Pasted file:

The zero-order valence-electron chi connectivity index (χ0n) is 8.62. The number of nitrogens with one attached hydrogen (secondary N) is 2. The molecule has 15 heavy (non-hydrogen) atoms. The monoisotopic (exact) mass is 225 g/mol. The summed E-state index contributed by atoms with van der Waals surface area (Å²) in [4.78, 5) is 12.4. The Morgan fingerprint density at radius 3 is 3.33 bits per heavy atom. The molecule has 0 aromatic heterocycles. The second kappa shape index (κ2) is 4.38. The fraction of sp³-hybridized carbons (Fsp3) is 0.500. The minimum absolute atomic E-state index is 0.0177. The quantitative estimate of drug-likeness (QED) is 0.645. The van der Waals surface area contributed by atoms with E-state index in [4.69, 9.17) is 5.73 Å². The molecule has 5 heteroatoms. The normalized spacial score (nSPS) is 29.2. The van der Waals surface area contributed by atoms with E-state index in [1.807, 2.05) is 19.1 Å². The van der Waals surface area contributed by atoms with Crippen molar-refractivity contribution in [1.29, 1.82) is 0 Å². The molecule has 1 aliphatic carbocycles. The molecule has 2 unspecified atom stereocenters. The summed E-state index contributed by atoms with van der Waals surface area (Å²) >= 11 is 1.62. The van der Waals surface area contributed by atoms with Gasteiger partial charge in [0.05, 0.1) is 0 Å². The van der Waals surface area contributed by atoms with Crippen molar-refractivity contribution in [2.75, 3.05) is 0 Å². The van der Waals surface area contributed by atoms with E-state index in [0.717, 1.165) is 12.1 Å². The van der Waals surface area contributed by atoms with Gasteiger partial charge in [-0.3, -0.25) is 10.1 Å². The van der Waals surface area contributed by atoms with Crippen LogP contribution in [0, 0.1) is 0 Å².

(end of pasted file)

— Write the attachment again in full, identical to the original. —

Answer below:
The zero-order valence-electron chi connectivity index (χ0n) is 8.62. The number of nitrogens with one attached hydrogen (secondary N) is 2. The molecule has 15 heavy (non-hydrogen) atoms. The monoisotopic (exact) mass is 225 g/mol. The summed E-state index contributed by atoms with van der Waals surface area (Å²) in [4.78, 5) is 12.4. The Morgan fingerprint density at radius 3 is 3.33 bits per heavy atom. The molecule has 0 aromatic heterocycles. The second kappa shape index (κ2) is 4.38. The fraction of sp³-hybridized carbons (Fsp3) is 0.500. The minimum absolute atomic E-state index is 0.0177. The quantitative estimate of drug-likeness (QED) is 0.645. The van der Waals surface area contributed by atoms with E-state index in [4.69, 9.17) is 5.73 Å². The molecule has 5 heteroatoms. The normalized spacial score (nSPS) is 29.2. The van der Waals surface area contributed by atoms with E-state index in [1.807, 2.05) is 19.1 Å². The van der Waals surface area contributed by atoms with Crippen molar-refractivity contribution in [1.29, 1.82) is 0 Å². The molecule has 1 aliphatic carbocycles. The molecule has 2 unspecified atom stereocenters. The summed E-state index contributed by atoms with van der Waals surface area (Å²) >= 11 is 1.62. The van der Waals surface area contributed by atoms with Gasteiger partial charge in [0.05, 0.1) is 0 Å². The van der Waals surface area contributed by atoms with Crippen molar-refractivity contribution in [2.75, 3.05) is 0 Å². The van der Waals surface area contributed by atoms with E-state index in [0.717, 1.165) is 12.1 Å². The van der Waals surface area contributed by atoms with Gasteiger partial charge in [-0.3, -0.25) is 10.1 Å². The van der Waals surface area contributed by atoms with Crippen LogP contribution in [0, 0.1) is 0 Å².